Chris Mansell is a serious poet. She has an agent and a Statement of Intent, and apart from my faithful drinking partner, Tug Dumbly (who just so happens to hail from Ms Mansell’s neck of the woods), I don’t know any poet with an agent, and certainly none with an S.O.I.

Chris Mansell lives for poetry, or so it is implied in all she writes and all she does behind the scenes, like one of those superhuman dynamos without whom poetry in this country would simply stop breathing altogether.In Chris Mansell’s country, women are women—complex, verbose, focused, serene—while the men (being men) are pre-verbal, diaphanous, mercurial, walking predicates of tragedy on a grand scale:

dad understood the distance
he’d taught his son well
to be a man
at the funeral
we talked of roses and bicycles
my brother spoke thanks
properly and bravely
and much later
in the women's kitchen
   (’poem for my brother’)

Mansell’s poems have always been beautifully crafted, and when she reads them, the syllables wash over the ear like the tides of Lombok before the troubles. But as narratives, they are identikits.

Exceptions such as ‘Poem almost found in The Sciences magazine’ are very much that, and seem put there to placate the more conjectural among us. But the attempt fails in my opinion because poetry stripped back like this relies heavily on ideas, and ideas (nomes, syllables of the soul, whatever you want to call them) are not Mansell’s forté. Her forté is the crackling coals of assonance and a gentle 6/8 metre, like Dylan Thomas at his ‘Poem in October’ best:

She was not of our kind
or we hers
though we thought we knew
her and the shape, scent
movement, thought of her
but she was not of our kind
the dark movement in her
caught her by the dream
held her heart
from the inside pulled her
inwards to herself
   (‘Poem for the death of a friend during childbirth’)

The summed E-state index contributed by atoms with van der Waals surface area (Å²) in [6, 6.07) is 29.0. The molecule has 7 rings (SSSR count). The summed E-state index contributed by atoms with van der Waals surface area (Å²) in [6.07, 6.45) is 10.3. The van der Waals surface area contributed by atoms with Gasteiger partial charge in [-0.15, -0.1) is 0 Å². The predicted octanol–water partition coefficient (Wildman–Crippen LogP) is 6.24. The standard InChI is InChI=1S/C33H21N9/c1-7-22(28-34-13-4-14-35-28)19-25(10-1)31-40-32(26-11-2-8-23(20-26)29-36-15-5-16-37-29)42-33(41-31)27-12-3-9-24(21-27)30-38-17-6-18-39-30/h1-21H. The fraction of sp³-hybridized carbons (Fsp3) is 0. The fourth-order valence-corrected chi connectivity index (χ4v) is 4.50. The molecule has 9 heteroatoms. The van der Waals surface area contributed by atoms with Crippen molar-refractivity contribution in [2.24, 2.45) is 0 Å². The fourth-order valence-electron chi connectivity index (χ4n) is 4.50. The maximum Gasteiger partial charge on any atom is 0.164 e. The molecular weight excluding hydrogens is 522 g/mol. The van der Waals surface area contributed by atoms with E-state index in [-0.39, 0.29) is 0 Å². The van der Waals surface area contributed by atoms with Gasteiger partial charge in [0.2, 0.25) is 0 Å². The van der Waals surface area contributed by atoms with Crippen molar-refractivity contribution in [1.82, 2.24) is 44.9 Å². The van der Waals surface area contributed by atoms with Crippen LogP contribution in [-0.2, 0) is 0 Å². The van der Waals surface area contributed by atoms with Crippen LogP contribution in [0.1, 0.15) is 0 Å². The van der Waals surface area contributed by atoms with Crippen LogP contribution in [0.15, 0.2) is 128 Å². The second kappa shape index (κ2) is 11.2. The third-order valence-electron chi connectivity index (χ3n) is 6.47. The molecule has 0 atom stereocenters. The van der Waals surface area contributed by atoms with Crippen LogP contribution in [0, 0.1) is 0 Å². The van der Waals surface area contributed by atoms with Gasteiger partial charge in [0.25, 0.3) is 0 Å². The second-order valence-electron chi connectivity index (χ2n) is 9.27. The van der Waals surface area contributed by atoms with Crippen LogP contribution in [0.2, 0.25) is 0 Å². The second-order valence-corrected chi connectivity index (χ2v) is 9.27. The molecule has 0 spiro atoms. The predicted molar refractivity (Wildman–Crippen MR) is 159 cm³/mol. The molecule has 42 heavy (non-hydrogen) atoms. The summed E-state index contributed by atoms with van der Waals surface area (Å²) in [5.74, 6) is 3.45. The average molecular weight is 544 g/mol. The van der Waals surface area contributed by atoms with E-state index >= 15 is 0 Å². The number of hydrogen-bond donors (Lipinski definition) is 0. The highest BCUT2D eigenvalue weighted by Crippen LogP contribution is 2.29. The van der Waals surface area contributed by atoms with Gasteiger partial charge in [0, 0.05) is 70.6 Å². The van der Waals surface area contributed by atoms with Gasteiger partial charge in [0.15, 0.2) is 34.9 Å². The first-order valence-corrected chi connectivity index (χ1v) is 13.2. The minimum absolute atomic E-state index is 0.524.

I only wish readers could hear this poem being read by the author as I just have. She is a brilliant reader of her own work and this piece is the strongest in the collection, well worth the RRP on its own. Of course, elegies have their own in-built narrative and sonic, and this poem is up there with the best of them, leaving us enough to chew over and a great deal of space to ruminate on the aftertaste. Like the lamented herself, the poem is ‘herself this one/catcher of light/coiler of dreams’.

But then we return soon enough to identikit narrative and archaic paradigms— ‘you are a woman/you say to yourself therefore brave’ — the title ‘Ordinary Truth’ saying it all, I’m afraid. This is where Mansell’s poetry falls down all too often, this paucity of original thought. I would have expected more from a poet with a Statement of Intent but then, maybe, that’s the problem with so much of the creative output of Mansell’s generation: agendas.

All the same, Interactive Press have done a good job with this collection, although not everything works that should. Nothing flash, but you can follow the text on your PC console as Chris Mansell’s beautiful warm whisky voice sings its odes to a fading world.

— Justin Lowe, Cordite

Chris Mansell in Fickle Brat takes on the toughest things in life: death, illness, tragedy, isolation: with both unwavering honesty and artistic flair. Finely crafted, often witty and experimental, this is highly personal poetry that knows a poem needs clarity and daring not just sincerity or the power of the emotions it taps into. Issues of gender, of speech and silence, of pain and stoicism, of the intimate darknesses of life and how we survive them— such is the material Mansell explores and illuminates through her art.

This is an important collection for several reasons. The first book of poetry by a major poet in seven years, it represents the distillation of experiences, of vision gained, of poetic work, of a harrowing persistence in art despite all. Mansell speaks of her father’s death and the ways (male and female) of coping with grief (“poem for my brother”), of the long term effects of war on a generation of Australians (“under the skin” and “song of my soldiers”), and — most
movingly of all — of private tragedy in “the hospital: history of a love affair”, “the unstraight” and “singing mirror stone”.
Alongside these very strong biographic poems there are poems of wit and tenderness, of comic insight and philosophic and spiritual questing.

Mansell’s is a poetry deeply connected to life, to our need for
community and meaning in the face of both the mundane and the unbearably painful. Mansell clearly believes that poems should speak to people about people. Without sentimentality or simplification Mansell’s poetry in Fickle Brat will long remain a touchstone of artistic integrity and